Preserving the environment

Corinna Wilderness Experience
Corinna Wilderness Experience comes with complementary wildlife sightings.

Preserving Corinna’s natural heritage and pristine environment is a priority. To this end, the resort is operated in an ecologically ethical way.

70% of energy is from solar panels and there are plans to increase the capacity for solar energy.

Guests are encouraged to turn off lights and refrain from using electric equipment such as frying pans, kettles or hairdryers. Solar hot water is used for the communal toilets and hotel.

Waste is driven to Zeehan, 47 kilometres away, and there is a chemical-free sewage treatment system. Mobile phone and television coverage is nonexistent.

Another environmentally friendly strategy in place is the sale of re-usable bottles to guests who are encouraged to drink rainwater provided from the tanks attached to each cottage.

Profits from bottle sales go to the Tarkine National Coalition, a not-for-profit environmental group working to save the Tarkine.

A not-for-profit organisation that aims to reduce bottled water sales, the Bottled Water Alliance, has put Corinna up as an environmental case study on a successful implementation of a re-usable bottle strategy.

In line with this strategy, beer and spirits are only sold in recyclable aluminium cans which take up less bin space than bottles.

Corinna Tasmania – Walks

Pieman River
Arcadia II on the Pieman River in Corinna Tasmania.

1- Houn Pine Walk – Parks and Wildlife Tasmania provide walking tracks and interpretation billboards on the area’s history, flora and fauna along the Huon Pine Walk.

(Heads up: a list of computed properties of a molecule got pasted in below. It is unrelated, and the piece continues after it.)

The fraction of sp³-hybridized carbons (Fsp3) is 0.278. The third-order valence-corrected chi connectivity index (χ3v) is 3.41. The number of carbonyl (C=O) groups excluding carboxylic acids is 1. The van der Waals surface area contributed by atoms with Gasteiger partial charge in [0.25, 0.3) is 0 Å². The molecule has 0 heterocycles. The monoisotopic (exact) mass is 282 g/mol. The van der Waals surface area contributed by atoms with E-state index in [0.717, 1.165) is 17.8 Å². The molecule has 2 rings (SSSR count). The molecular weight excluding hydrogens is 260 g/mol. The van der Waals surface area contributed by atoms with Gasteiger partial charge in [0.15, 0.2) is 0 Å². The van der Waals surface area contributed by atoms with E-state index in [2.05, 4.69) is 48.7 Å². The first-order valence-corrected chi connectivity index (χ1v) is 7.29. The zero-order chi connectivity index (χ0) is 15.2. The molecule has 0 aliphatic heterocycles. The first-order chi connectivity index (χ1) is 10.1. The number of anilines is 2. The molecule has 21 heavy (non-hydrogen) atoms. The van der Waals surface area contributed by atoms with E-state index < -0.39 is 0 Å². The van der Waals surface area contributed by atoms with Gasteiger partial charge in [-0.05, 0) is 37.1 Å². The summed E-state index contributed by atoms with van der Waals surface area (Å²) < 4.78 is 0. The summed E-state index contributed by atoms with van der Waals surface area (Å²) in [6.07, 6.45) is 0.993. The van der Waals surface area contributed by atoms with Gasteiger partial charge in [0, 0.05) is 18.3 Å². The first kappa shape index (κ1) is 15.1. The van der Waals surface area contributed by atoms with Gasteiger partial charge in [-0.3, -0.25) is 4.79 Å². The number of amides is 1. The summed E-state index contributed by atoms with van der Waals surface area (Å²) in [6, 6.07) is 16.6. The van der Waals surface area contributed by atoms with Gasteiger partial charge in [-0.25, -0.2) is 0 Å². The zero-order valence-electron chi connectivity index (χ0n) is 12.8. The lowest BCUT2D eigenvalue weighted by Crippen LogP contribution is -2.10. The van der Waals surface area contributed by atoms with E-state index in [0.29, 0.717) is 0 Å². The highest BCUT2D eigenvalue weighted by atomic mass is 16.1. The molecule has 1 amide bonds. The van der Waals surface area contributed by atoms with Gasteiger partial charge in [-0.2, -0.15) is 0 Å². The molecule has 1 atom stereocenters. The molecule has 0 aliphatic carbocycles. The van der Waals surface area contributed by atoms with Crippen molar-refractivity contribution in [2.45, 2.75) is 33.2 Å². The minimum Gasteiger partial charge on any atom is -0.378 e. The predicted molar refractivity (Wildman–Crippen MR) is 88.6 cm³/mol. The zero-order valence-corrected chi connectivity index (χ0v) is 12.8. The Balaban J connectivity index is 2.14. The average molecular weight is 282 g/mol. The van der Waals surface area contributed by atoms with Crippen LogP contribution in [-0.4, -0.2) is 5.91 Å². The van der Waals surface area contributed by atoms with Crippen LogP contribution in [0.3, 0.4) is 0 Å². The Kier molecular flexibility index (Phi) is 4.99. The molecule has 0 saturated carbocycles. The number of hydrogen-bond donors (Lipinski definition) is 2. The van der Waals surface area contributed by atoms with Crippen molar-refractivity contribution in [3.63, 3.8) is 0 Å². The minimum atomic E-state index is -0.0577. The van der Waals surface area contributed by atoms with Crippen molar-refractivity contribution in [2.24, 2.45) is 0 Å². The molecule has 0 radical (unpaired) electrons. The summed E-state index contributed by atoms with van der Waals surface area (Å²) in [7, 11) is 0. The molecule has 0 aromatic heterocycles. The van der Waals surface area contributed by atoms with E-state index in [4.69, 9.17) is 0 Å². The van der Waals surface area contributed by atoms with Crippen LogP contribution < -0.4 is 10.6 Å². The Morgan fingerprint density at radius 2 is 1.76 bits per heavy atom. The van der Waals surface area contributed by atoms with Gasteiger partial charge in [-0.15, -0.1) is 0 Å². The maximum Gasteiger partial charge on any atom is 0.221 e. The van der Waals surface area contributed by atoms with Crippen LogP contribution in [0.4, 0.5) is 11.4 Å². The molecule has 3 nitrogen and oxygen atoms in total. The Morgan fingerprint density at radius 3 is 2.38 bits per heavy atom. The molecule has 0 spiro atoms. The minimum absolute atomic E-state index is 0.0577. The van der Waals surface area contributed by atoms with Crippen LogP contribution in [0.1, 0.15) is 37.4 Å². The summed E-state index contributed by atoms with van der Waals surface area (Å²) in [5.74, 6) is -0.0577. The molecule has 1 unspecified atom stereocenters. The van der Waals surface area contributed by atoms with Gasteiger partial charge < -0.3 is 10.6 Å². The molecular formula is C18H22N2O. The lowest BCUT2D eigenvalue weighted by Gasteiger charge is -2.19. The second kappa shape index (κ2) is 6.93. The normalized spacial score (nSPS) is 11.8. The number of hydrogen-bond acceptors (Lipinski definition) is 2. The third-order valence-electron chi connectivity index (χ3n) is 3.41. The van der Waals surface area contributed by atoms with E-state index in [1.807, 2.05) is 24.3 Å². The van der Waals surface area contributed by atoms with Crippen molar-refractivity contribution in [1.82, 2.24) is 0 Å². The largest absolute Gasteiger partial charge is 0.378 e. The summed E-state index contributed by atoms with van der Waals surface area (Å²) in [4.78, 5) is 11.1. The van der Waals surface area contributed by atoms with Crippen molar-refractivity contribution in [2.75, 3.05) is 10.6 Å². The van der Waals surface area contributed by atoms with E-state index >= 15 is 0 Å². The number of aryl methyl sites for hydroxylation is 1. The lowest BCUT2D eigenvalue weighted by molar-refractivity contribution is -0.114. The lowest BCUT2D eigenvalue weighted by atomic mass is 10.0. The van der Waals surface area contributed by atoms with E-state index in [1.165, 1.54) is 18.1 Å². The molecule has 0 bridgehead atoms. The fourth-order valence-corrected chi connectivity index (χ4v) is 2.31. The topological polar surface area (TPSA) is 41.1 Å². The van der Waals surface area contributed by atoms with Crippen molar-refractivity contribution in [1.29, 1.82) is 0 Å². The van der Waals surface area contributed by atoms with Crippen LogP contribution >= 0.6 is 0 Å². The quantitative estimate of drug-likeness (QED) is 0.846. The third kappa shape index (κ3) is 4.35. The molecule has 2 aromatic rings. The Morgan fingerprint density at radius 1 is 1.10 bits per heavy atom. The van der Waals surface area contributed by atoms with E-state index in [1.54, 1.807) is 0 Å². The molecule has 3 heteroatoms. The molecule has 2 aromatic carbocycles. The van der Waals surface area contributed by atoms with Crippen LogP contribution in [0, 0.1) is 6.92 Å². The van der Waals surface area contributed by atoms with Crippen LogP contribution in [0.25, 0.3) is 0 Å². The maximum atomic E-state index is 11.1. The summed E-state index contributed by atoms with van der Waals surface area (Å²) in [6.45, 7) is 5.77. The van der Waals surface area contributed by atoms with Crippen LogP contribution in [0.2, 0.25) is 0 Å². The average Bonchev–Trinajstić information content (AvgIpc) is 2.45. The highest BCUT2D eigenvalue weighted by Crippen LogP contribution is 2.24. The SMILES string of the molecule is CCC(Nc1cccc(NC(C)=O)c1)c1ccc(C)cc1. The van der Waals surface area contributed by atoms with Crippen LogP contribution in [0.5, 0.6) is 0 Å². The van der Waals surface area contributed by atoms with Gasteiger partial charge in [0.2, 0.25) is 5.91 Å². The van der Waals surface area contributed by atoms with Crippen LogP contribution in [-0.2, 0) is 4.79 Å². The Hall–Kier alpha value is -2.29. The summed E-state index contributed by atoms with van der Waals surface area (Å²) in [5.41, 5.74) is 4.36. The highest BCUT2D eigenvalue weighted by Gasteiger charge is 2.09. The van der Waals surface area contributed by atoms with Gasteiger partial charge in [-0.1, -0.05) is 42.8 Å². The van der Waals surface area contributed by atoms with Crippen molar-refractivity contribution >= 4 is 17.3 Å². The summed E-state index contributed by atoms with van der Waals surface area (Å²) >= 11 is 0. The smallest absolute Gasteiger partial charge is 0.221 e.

2- Whyte River Walk – 90 minutes through the lush rainforest.

3- Longback Walk – An easy 30-minute walk with stunning Tarkine views.

4- Philosopher’s Falls Walk – A 2-hour walk along the Arthur River to the waterfall discovered by silver prospector Philosopher Smith.

5- Mt Donaldson Walk – A 4-hour return trip that includes a hike up Mt Donaldson for stunning panoramic views.

Besides bushwalking, a classic way of experiencing the wilderness is on the Pieman River, either on board Arcadia II, a historic boat built in 1939 from huon pine, or by kayak.

Kayak routes range from two-hour return trips along the Whyte River to six-hour one-way paddles to the Southern Ocean.

Although it was built as a luxury cruiser, Arcadia II has a colourful past; first as a naval examination vessel, then as a warship in New Guinea and the Philippines.

At the right time of year, look up in the sky and you might see the Southern Lights.

As dusk descends, my cottage is surrounded by wild pademelons grazing on tufts of grass.

A joey sticks its head out of its mother’s pouch and stares at me with big innocent eyes.

I stare back at it in awe of the incredible power of nature.

Where is Corinna?

Corinna is at the southern end of the Tarkine Rainforest. It’s accessible from both north and south travelling on some unsealed roads. A 4WD is not required. From the south, the Fatman barge crosses the Pieman River. Hours are 9am to 7pm (summer), 9am to 5pm (outside daylight saving). It costs $20 (cash only).

Corinna Tasmania Accommodation
Corinna Tasmania Accommodation in wilderness cabins.
Corinna in Tasmania Ecotourism holiday

Corinna in Tasmania Ecotourism holiday

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Christina Pfeiffer
Christina Pfeiffer is a writer, photographer and video blogger based in Queensland, Australia. She has lived in three continents and her career as a travel journalist has taken her to all seven continents. Since 2003, she has contributed travel stories and photographs to mainstream media in Australia and around the world such as the Sydney Morning Herald, CNN Traveller, The Australian and the South China Morning Post. She has won many travel writing awards and is a full member of the Australian Society of Travel Writers.